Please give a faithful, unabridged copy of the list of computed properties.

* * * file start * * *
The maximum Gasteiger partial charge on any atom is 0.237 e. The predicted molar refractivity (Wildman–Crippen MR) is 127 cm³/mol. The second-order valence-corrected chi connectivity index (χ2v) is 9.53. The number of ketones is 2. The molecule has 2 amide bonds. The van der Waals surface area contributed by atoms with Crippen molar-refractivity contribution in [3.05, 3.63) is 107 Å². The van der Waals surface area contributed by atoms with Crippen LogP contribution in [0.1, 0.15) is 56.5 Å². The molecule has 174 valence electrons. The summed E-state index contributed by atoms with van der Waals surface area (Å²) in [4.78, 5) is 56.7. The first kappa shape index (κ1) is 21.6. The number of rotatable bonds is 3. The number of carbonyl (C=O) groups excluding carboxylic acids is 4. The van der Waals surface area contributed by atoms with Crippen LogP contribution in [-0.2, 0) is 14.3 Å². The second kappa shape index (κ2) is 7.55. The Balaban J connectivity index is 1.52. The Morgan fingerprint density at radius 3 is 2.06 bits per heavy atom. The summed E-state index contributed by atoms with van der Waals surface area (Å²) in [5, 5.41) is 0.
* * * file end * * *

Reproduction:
The maximum Gasteiger partial charge on any atom is 0.237 e. The predicted molar refractivity (Wildman–Crippen MR) is 127 cm³/mol. The second-order valence-corrected chi connectivity index (χ2v) is 9.53. The number of ketones is 2. The molecule has 2 amide bonds. The van der Waals surface area contributed by atoms with Crippen molar-refractivity contribution in [3.05, 3.63) is 107 Å². The van der Waals surface area contributed by atoms with Crippen LogP contribution in [0.1, 0.15) is 56.5 Å². The molecule has 174 valence electrons. The summed E-state index contributed by atoms with van der Waals surface area (Å²) in [4.78, 5) is 56.7. The first kappa shape index (κ1) is 21.6. The number of rotatable bonds is 3. The number of carbonyl (C=O) groups excluding carboxylic acids is 4. The van der Waals surface area contributed by atoms with Crippen LogP contribution in [-0.2, 0) is 14.3 Å². The second kappa shape index (κ2) is 7.55. The Balaban J connectivity index is 1.52. The Morgan fingerprint density at radius 3 is 2.06 bits per heavy atom. The summed E-state index contributed by atoms with van der Waals surface area (Å²) in [5, 5.41) is 0.